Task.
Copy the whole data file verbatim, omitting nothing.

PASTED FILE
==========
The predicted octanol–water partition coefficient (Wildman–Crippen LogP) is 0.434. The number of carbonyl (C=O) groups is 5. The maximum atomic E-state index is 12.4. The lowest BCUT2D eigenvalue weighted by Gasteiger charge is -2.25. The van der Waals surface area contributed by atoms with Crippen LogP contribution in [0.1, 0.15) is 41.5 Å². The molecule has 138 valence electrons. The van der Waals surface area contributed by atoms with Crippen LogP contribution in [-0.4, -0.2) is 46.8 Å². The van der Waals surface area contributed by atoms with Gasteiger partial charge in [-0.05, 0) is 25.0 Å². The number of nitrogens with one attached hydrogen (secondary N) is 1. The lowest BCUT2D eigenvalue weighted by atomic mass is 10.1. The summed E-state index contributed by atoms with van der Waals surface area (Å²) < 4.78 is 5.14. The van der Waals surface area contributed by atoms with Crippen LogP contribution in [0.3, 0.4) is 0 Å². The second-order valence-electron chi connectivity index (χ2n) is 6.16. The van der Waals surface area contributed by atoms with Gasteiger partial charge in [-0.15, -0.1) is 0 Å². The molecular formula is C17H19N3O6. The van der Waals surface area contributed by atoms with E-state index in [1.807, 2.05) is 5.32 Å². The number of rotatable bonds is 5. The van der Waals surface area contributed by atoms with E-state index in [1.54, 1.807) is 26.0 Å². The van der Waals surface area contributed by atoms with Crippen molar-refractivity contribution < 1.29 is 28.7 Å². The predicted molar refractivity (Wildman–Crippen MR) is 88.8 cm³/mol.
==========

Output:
The predicted octanol–water partition coefficient (Wildman–Crippen LogP) is 0.434. The number of carbonyl (C=O) groups is 5. The maximum atomic E-state index is 12.4. The lowest BCUT2D eigenvalue weighted by Gasteiger charge is -2.25. The van der Waals surface area contributed by atoms with Crippen LogP contribution in [0.1, 0.15) is 41.5 Å². The molecule has 138 valence electrons. The van der Waals surface area contributed by atoms with Crippen LogP contribution in [-0.4, -0.2) is 46.8 Å². The van der Waals surface area contributed by atoms with Gasteiger partial charge in [-0.05, 0) is 25.0 Å². The number of nitrogens with one attached hydrogen (secondary N) is 1. The lowest BCUT2D eigenvalue weighted by atomic mass is 10.1. The summed E-state index contributed by atoms with van der Waals surface area (Å²) < 4.78 is 5.14. The van der Waals surface area contributed by atoms with Crippen LogP contribution in [0.3, 0.4) is 0 Å². The second-order valence-electron chi connectivity index (χ2n) is 6.16. The van der Waals surface area contributed by atoms with Gasteiger partial charge in [-0.15, -0.1) is 0 Å². The molecular formula is C17H19N3O6. The van der Waals surface area contributed by atoms with E-state index in [1.807, 2.05) is 5.32 Å². The number of rotatable bonds is 5. The van der Waals surface area contributed by atoms with E-state index in [1.54, 1.807) is 26.0 Å². The van der Waals surface area contributed by atoms with Crippen molar-refractivity contribution < 1.29 is 28.7 Å². The predicted molar refractivity (Wildman–Crippen MR) is 88.8 cm³/mol.